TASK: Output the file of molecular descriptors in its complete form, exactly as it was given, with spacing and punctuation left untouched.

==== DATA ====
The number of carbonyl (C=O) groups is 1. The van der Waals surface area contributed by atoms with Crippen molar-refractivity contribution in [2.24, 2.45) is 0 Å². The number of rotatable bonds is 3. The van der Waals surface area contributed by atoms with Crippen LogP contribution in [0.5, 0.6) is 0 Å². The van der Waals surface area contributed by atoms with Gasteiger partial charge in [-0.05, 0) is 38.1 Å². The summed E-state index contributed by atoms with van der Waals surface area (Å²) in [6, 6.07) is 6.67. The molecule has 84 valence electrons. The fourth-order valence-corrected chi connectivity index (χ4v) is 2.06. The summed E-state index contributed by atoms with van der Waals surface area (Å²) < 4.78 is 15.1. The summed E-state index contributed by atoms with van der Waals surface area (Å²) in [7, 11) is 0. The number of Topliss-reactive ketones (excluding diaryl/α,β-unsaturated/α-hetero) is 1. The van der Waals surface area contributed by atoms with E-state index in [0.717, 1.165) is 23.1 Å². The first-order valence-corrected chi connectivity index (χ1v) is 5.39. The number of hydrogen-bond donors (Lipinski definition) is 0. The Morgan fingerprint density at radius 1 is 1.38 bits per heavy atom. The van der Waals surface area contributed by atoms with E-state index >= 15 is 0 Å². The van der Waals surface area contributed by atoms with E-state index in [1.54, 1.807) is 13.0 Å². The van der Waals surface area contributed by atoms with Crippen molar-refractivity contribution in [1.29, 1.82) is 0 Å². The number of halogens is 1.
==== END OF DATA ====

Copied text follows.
The number of carbonyl (C=O) groups is 1. The van der Waals surface area contributed by atoms with Crippen molar-refractivity contribution in [2.24, 2.45) is 0 Å². The number of rotatable bonds is 3. The van der Waals surface area contributed by atoms with Crippen LogP contribution in [0.5, 0.6) is 0 Å². The van der Waals surface area contributed by atoms with Gasteiger partial charge in [-0.05, 0) is 38.1 Å². The summed E-state index contributed by atoms with van der Waals surface area (Å²) in [6, 6.07) is 6.67. The molecule has 84 valence electrons. The fourth-order valence-corrected chi connectivity index (χ4v) is 2.06. The summed E-state index contributed by atoms with van der Waals surface area (Å²) < 4.78 is 15.1. The summed E-state index contributed by atoms with van der Waals surface area (Å²) in [7, 11) is 0. The number of Topliss-reactive ketones (excluding diaryl/α,β-unsaturated/α-hetero) is 1. The van der Waals surface area contributed by atoms with E-state index in [0.717, 1.165) is 23.1 Å². The first-order valence-corrected chi connectivity index (χ1v) is 5.39. The number of hydrogen-bond donors (Lipinski definition) is 0. The Morgan fingerprint density at radius 1 is 1.38 bits per heavy atom. The van der Waals surface area contributed by atoms with E-state index >= 15 is 0 Å². The van der Waals surface area contributed by atoms with E-state index in [1.54, 1.807) is 13.0 Å². The van der Waals surface area contributed by atoms with Crippen molar-refractivity contribution in [1.29, 1.82) is 0 Å². The number of halogens is 1.